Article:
Fewer borrowers are seeking to purchase or refinance a home as mortgage applications saw a double-digit drop last week and the 30-year fixed rate topped 4 percent to hit a one-year high.
Mortgage investment giants Fannie Mae and Freddie Mac have ease rules to allow retirees the use of “imputed” income — or potential earnings over a period of time — from 401(k), IRA and other retirement assets to qualify for a home loan. The changes can help seniors qualify for a mortgage to downsize into a new home or refinance via currently low interest rates.
The so-called Streamlined Modification program was slated to start July 1, but Freddie Mac said it is available now to all eligible borrowers nationwide to “expedite financial relief for potentially thousands of distressed families.”
Expect a modest “re-acceleration” in the U.S. economy in the second half of 2013, with housing acting as the tailwind in helping sustain growth, said Fannie Mae Monday in its monthly market update.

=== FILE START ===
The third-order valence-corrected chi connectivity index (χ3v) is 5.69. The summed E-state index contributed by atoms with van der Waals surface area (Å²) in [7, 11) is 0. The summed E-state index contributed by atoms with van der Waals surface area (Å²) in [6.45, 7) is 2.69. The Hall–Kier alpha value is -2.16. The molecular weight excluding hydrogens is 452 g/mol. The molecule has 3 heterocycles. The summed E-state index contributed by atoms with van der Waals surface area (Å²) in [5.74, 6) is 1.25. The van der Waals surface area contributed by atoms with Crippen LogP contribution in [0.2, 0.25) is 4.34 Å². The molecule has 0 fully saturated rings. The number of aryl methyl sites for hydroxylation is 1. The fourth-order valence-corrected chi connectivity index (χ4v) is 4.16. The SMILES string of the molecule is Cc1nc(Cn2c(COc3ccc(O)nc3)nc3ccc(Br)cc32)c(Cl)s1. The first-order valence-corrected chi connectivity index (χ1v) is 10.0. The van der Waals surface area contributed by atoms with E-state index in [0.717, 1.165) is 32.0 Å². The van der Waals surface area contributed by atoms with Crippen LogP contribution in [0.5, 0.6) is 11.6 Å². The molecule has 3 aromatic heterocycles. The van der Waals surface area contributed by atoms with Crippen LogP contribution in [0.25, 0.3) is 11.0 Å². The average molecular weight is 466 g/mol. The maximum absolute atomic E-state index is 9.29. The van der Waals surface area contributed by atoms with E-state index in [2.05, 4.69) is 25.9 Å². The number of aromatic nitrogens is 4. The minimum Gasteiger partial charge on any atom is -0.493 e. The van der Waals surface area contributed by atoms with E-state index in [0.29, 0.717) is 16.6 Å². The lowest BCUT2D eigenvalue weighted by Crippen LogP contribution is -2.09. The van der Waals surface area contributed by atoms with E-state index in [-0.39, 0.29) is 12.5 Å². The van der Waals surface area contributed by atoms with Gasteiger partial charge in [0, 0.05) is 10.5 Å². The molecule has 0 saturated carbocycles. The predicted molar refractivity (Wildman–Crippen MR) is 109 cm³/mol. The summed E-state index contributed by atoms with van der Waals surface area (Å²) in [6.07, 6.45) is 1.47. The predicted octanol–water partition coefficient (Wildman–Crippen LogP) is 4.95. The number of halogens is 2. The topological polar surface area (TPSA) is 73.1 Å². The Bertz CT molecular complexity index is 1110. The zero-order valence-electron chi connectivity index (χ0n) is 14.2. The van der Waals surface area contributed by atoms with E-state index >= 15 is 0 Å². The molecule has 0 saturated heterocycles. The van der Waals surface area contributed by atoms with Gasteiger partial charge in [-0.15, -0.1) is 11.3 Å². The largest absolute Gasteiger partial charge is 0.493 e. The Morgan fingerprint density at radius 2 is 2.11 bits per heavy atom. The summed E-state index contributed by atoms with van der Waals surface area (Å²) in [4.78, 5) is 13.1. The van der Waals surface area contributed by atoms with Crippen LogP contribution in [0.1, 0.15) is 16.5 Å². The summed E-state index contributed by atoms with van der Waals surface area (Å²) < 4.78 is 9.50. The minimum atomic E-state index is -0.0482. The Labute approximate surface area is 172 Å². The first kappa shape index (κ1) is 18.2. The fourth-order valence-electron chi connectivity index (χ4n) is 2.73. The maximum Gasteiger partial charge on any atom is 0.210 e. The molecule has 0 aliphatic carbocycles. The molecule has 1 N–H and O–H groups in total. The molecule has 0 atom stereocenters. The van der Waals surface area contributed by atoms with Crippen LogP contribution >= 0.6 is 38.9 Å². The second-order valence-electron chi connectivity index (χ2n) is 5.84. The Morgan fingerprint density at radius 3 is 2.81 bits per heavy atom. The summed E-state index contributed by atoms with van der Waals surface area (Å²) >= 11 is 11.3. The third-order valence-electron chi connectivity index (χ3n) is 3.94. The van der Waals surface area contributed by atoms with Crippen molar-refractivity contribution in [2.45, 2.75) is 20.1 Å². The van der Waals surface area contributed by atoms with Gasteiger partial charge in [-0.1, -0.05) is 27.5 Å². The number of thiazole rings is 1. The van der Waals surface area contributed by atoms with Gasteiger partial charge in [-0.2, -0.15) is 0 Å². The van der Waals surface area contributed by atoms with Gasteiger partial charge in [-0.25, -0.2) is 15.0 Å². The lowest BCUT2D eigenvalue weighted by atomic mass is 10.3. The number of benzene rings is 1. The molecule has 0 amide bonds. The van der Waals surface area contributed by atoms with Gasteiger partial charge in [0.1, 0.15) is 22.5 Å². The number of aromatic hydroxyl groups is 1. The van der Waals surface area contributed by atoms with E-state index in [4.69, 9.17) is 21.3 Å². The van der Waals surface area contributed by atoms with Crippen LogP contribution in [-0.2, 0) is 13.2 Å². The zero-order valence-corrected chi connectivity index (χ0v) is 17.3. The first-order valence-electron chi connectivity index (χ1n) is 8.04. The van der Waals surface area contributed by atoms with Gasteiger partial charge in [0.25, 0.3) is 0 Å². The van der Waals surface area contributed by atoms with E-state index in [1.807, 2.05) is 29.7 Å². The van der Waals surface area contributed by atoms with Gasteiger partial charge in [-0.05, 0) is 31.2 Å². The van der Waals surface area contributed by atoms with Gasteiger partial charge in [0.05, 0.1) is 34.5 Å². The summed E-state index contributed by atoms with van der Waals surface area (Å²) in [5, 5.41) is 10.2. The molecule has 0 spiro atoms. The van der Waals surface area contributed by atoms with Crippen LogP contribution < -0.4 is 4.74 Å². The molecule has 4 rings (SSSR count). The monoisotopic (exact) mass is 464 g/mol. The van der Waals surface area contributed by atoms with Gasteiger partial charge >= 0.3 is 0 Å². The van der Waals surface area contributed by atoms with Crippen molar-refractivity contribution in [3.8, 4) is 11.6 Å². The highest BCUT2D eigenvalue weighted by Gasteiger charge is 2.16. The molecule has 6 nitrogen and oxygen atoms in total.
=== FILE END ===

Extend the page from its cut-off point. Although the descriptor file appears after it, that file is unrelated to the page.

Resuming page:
Questions regarding the housing recovery’s sustainability remain. But the formula is simple: new home construction is creating a demand for jobs, which will help further bring down the unemployment rate.
President Obama’s weekly address is all about the “healing” housing market seven years after the bubble burst and how to further improve the finances of Americans and the mortgage-financing system.
Fannie Mae, the biggest mortgage finance company under government control, said Thursday it earned a record $58.7 billion profit in the January-March quarter and that it would remain profitable for the “foreseeable future.”
HARP refinances, as they are commonly known, hit 2.3 million by the end of February, it was announced Tuesday, but the program’s pace has picked up even more in recent weeks, especially helping deeply “underwater” borrowers.
Consumer advocates have been trying to get Fannie Mae and Freddie Mac, the two U.S.-subsidized housing-finance giants, to initiate mortgage debt forgiveness for deeply underwater homeowners — but their regulator has refused.
If Fannie Mae and Freddie Mac were to initiate mortgage principal write-downs, up to 1.2 million borrowers who are “underwater” on their home loans could be helped — while saving taxpayers $2.8 billion, according to a new report from the bipartisan Congressional Budget Office.